Mouthpiece follows one woman, for one day, as she tries to find her voice. The push and the pull, the past and the present, the progress and the regression: this is the inner conflict that exists within a modern woman’s head. Interweaving a cappella harmony, dissonance, text and physicality – Mouthpiece is a harrowing, humourous and heart-wrenching journey into the female psyche.
Amy Nostbakken and Norah Sadava are together in a bathtub. They’re singing the same song, but soon they start to diverge. This was an incredible look into one woman’s inner thoughts on her mother and the changing world they’ve both lived in.
Both women are fantastic actresses, creating wholly different characters while still staying true to one woman’s overarching personality. Initially, I expected this to be a study of mental health, or at least more focused on emotional reactions to the mother’s passing, but it quickly turned into questions of larger societal issues that women face.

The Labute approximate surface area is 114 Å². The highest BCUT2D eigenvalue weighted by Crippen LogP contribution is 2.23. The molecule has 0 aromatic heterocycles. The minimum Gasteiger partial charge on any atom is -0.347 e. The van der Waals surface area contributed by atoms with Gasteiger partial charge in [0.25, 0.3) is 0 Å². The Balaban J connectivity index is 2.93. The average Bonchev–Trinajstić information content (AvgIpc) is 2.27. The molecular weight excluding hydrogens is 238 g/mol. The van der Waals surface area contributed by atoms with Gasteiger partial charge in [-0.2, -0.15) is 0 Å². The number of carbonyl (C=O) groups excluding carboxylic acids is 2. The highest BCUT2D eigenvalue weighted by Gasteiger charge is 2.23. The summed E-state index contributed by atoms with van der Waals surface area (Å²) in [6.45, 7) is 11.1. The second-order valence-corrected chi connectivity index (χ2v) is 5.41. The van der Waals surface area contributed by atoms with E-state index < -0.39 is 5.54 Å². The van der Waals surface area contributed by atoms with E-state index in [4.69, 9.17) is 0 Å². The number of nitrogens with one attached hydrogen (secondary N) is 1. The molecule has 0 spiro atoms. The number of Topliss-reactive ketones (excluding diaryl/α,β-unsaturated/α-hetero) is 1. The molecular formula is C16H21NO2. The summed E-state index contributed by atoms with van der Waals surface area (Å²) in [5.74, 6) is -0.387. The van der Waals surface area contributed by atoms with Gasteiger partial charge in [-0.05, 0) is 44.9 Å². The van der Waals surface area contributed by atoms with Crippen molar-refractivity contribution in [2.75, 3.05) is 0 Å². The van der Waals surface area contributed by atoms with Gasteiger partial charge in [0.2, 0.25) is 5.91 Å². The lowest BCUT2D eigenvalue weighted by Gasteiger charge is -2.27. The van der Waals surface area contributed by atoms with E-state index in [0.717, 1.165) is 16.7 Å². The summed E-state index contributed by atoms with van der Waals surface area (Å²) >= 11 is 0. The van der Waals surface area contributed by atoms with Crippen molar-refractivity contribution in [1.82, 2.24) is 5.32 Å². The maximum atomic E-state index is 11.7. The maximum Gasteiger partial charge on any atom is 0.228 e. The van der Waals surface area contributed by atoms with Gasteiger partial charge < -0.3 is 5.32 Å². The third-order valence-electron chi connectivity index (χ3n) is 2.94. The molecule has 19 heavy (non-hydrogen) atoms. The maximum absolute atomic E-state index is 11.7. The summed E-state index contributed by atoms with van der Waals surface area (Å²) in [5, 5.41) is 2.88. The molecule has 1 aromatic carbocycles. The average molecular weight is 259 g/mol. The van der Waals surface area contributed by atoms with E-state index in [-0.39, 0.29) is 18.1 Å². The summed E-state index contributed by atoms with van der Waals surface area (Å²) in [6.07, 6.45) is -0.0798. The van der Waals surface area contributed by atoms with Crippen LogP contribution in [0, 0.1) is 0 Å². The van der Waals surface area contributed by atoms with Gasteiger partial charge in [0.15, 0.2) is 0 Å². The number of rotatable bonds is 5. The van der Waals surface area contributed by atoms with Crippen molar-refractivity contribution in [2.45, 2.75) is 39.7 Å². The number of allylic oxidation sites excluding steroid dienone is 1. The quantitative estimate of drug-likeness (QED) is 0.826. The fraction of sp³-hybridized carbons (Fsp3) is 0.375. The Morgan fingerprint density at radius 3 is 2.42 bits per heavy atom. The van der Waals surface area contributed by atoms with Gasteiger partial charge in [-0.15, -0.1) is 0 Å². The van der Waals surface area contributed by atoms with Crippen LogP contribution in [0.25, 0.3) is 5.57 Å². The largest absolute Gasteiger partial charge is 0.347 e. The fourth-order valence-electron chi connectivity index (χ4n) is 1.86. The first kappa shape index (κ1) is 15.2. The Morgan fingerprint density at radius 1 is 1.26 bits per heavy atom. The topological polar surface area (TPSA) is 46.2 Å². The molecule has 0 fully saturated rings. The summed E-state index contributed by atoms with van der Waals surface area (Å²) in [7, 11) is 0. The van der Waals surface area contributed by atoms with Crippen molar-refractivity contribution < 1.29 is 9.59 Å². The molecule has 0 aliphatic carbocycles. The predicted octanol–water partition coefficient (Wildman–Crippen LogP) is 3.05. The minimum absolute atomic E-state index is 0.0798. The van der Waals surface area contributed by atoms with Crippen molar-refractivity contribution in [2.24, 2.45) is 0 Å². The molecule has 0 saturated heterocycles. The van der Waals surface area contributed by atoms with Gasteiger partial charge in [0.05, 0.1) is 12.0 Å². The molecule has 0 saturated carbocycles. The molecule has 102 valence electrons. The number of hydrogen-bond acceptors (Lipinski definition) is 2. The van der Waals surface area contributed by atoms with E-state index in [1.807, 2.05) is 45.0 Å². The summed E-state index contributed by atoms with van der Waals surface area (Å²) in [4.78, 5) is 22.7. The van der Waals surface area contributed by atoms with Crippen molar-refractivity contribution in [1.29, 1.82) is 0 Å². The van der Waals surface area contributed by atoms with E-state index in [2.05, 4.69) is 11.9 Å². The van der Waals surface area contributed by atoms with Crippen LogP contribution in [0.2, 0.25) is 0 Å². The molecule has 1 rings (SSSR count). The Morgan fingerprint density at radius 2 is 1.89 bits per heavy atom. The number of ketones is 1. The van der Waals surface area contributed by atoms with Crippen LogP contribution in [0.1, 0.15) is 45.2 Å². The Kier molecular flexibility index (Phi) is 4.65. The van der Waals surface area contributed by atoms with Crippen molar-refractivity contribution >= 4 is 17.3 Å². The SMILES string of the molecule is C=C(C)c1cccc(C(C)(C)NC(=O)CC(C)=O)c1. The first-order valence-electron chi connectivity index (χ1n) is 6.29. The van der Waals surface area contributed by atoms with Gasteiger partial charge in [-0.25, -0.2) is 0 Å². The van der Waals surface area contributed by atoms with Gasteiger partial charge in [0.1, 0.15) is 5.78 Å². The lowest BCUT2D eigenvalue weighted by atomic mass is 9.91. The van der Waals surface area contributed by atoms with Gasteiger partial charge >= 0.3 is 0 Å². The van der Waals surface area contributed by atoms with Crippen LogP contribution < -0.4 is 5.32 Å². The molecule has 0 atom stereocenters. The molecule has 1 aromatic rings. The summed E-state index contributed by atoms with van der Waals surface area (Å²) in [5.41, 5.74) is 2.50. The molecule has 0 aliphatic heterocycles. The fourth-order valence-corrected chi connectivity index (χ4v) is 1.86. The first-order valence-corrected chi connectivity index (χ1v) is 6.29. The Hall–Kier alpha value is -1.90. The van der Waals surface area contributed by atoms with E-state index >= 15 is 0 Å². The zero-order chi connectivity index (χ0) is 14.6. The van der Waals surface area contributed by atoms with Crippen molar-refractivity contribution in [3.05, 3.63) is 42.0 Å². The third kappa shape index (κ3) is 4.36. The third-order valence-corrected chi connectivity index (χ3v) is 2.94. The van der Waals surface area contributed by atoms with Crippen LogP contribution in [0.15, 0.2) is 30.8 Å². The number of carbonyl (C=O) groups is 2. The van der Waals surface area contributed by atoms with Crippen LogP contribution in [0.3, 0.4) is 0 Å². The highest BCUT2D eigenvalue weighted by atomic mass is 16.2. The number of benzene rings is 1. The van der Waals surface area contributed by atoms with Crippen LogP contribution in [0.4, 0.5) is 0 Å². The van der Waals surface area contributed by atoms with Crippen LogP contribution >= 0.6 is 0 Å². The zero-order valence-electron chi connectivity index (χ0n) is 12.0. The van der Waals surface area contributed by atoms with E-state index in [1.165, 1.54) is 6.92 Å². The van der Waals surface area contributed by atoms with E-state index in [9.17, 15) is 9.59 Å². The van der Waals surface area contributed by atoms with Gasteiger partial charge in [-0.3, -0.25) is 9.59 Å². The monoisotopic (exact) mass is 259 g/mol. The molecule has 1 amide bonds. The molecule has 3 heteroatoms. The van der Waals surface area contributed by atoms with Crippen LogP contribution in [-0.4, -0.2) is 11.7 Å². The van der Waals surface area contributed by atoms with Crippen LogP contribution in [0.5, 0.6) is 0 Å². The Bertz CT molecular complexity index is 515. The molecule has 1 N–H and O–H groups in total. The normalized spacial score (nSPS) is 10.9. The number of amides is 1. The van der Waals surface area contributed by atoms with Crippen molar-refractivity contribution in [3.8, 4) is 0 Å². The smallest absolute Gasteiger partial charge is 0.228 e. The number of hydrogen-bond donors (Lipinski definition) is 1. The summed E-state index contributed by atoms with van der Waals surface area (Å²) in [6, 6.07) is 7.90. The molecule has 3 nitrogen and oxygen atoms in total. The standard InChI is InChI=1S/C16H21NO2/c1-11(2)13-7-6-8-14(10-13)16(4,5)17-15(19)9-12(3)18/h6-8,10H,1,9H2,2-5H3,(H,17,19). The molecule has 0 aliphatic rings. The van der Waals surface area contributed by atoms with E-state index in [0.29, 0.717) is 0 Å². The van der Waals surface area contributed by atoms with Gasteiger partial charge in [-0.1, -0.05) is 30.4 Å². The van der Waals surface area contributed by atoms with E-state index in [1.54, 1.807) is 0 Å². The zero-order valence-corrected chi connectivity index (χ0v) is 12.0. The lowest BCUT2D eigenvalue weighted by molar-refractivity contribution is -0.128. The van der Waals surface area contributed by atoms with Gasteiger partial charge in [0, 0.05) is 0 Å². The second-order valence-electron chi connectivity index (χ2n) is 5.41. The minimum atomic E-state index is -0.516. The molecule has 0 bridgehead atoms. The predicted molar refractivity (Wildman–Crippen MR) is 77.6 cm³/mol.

In a small, sparsely set stage with just a bathtub and microphone these women managed to create a varying range of sets for a full day in their life, including flower stores, bars, and their mother’s funeral. Occasionally they went a bit longer than I thought necessary for some of the smaller moments, but overall this play brought big ideas to the front deftly without overwhelming the audience.
If you’re looking for a powerful play to check out this week, I highly recommend Mouthpiece – part of PuSh Festival and the start of the Cultch’s Femme February. Tickets from just $20. Single tickets on sale now through The Cultch’s Box Office: 604-251-1363 or tickets.thecultch.com.